It’s Not Just About the Honey

Did you know? The bee has been chosen by the Royal Geographical Society as the most important animal in the world. But we’re not talking only about honey bees. There are more than 1,000 species of wild bees living in nature in Israel, and it’s very important to study and protect them

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The wonderful ‘bindweed’ bee, Systropha, ‘dives’ into the bindweed flowers and collects pollen on all parts of its abdomen, both front and back

In recent years we have encountered a lot of information and activities about butterflies: butterfly-attracting gardens, butterfly counting and monitoring, butterfly-lovers groups that can identify each and every species, and more… butterflies are indeed unique, amazing, beautiful insects, and we have nothing bad to say about them, but among all the insects in nature, the most important of all are actually the bees.

Why are bees disappearing?

In 2019 the Royal Geographical Society chose the bee as the most important animal in the world. Indeed, our existence is highly dependent on it: without bee pollination, most agricultural crops cannot produce fruit. However, the number of bees in the world is diminishing at a worrying rate, together with the total number of insects: a German study published in 2017 reported a 75% (!) decrease in the total community of flying insects that were sampled across several nature reserves, during the years 1990–2015.

The bee crisis has been brought on by a number of factors, including climate change, destruction of habitats that serve as both foraging areas and a source of nectar and pollen, increased use of chemical pesticides, environmental pollution, beehive pests and disease vectors.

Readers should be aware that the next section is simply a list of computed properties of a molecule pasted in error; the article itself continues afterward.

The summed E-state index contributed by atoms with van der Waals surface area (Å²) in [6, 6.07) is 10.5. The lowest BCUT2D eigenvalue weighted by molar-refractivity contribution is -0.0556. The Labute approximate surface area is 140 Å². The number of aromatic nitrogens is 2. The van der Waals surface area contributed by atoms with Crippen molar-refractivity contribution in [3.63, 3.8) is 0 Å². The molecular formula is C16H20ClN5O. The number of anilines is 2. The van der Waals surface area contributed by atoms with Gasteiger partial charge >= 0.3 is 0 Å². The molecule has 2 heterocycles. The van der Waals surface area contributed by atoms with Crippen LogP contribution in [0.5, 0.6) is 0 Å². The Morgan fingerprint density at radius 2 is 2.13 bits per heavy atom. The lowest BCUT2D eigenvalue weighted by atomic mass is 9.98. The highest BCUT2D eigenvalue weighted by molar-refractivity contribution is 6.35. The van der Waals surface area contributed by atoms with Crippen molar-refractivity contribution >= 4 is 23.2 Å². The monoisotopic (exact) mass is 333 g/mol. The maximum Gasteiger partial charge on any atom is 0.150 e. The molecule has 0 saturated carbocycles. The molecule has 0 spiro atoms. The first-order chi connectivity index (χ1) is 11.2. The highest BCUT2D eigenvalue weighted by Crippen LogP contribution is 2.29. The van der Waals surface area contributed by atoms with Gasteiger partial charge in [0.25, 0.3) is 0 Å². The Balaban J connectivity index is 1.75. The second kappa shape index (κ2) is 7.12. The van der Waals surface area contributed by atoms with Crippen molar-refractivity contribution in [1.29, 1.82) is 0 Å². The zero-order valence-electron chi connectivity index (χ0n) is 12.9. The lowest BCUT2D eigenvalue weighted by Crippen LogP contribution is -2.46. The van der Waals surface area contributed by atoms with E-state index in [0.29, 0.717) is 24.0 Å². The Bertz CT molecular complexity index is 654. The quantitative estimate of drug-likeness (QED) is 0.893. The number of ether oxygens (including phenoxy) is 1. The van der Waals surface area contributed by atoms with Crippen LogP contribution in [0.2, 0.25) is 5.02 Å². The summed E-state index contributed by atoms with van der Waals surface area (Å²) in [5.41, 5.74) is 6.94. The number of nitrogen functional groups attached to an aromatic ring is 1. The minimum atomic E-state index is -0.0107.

Bees are globally divided into two groups – bees that are used in agriculture, and wild bees that live freely in nature

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A great diversity of native bees in Israel

Bees are globally divided into two groups – bees that are used in agriculture, and wild bees that live freely in nature. Two species of bees are used in agriculture. The first is the honey bee, a wild animal that was domesticated by humans about 4,000 years ago, and is reared in beehives for honey and pollination. The second is the bumble bee, which is used in commercial agriculture for pollination purposes only.

Wild bees live in all places in nature where there are flowers. They collect pollen and nectar and use them to produce a food that is called beebread; it serves as a nest into which they lay their eggs, and is then eaten by the larvae that hatch from the eggs. In contrast to honey bees, wild honeys are solitary, meaning, they do not live with their young, but move on to another area after laying their eggs.

While the honey bee is the most well-known bee and much is known about it, research on wild bees is still in its infancy. What we do know is that there are